MR. OATES ‑ I must decline to be interrupted. It is pretty bad to be broken up, to have one's line of argument broken into. I do not object to answering questions, and I will do so before I sit down. It was deemed entirely proper and really saving time for the Governor who has to look into these matters and inform himself so that he may make proper communications to the Legislature, and particularly inform himself of the financial conditions. Nobody could object to this, except it is an imposition of additional labor to him. It is simply imposing additional labor upon the Governor and the officers of his cabinet associated with him. As has been properly stated, and the delegate from Tallapoosa is the only man I have heard speak on this subject, who seems to have a perfectly correct conception of what it meant and what it provided for. The Attorney General is associated so he can investigate the legal questions. In framing the bill on different points always arising, constructions of revenue measures and the Auditor furnishing the information and aiding the Governor in getting at these facts, and when they send in the bill printed it is nothing in the world except a suggestion to the House of Representatives and when a committee is appointed having charge of matters of revenue they take this bill, and I submit to any man of common sense if it would not aid him in investigating to see what ought to be done, what should be recommended to the Legislature as revenue mea‑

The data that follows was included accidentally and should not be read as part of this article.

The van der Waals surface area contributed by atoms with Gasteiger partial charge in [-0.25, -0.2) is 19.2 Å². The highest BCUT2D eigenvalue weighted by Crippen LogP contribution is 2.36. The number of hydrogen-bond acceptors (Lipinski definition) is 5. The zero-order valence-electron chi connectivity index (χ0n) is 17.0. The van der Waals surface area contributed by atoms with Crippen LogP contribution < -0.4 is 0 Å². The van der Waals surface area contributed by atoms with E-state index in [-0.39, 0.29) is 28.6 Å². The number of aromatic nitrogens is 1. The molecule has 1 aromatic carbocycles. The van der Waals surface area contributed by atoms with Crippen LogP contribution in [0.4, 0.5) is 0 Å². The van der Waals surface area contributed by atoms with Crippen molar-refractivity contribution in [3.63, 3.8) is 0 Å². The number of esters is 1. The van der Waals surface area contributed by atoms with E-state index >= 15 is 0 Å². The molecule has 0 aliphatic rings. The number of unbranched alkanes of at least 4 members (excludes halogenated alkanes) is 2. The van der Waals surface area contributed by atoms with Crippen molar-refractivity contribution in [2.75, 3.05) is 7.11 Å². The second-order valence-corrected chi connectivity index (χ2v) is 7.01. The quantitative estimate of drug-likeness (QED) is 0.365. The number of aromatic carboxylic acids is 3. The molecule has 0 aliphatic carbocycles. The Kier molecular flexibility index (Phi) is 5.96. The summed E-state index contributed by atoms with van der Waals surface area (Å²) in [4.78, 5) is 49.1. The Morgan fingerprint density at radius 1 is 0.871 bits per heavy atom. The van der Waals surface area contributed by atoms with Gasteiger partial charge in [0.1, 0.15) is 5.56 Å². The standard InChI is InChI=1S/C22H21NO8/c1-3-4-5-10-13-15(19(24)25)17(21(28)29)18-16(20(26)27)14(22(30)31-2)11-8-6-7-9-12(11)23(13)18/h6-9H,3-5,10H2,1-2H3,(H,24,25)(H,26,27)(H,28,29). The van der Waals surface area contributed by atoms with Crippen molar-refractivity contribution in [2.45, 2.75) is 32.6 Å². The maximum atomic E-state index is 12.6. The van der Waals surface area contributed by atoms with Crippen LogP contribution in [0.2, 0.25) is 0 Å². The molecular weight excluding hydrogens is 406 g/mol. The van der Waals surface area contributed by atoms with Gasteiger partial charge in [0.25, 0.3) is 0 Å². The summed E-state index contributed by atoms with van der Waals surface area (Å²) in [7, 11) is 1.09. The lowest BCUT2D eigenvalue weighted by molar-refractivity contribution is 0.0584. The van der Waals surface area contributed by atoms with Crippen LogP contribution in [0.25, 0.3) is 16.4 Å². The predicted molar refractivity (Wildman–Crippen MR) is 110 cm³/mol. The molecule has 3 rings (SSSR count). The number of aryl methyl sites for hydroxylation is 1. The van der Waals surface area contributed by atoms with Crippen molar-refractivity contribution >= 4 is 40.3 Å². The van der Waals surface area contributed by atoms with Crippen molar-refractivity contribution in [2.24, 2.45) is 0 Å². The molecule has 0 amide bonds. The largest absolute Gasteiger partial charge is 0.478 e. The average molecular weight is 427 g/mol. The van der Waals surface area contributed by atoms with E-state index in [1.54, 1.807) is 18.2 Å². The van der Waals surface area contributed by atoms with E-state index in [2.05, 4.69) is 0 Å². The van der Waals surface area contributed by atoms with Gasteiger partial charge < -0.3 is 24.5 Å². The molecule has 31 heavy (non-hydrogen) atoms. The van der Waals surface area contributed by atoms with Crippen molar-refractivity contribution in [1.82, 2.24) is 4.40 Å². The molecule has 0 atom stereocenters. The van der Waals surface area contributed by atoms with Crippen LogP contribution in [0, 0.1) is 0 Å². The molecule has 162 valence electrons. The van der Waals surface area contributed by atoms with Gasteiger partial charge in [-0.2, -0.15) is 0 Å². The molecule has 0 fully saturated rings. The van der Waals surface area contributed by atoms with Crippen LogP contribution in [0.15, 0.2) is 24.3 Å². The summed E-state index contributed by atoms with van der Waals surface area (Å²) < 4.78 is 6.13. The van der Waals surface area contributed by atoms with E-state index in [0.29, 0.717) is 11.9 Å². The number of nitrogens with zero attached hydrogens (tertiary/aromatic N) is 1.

2507

CONSTITUTIONAL CONVENTION, 1901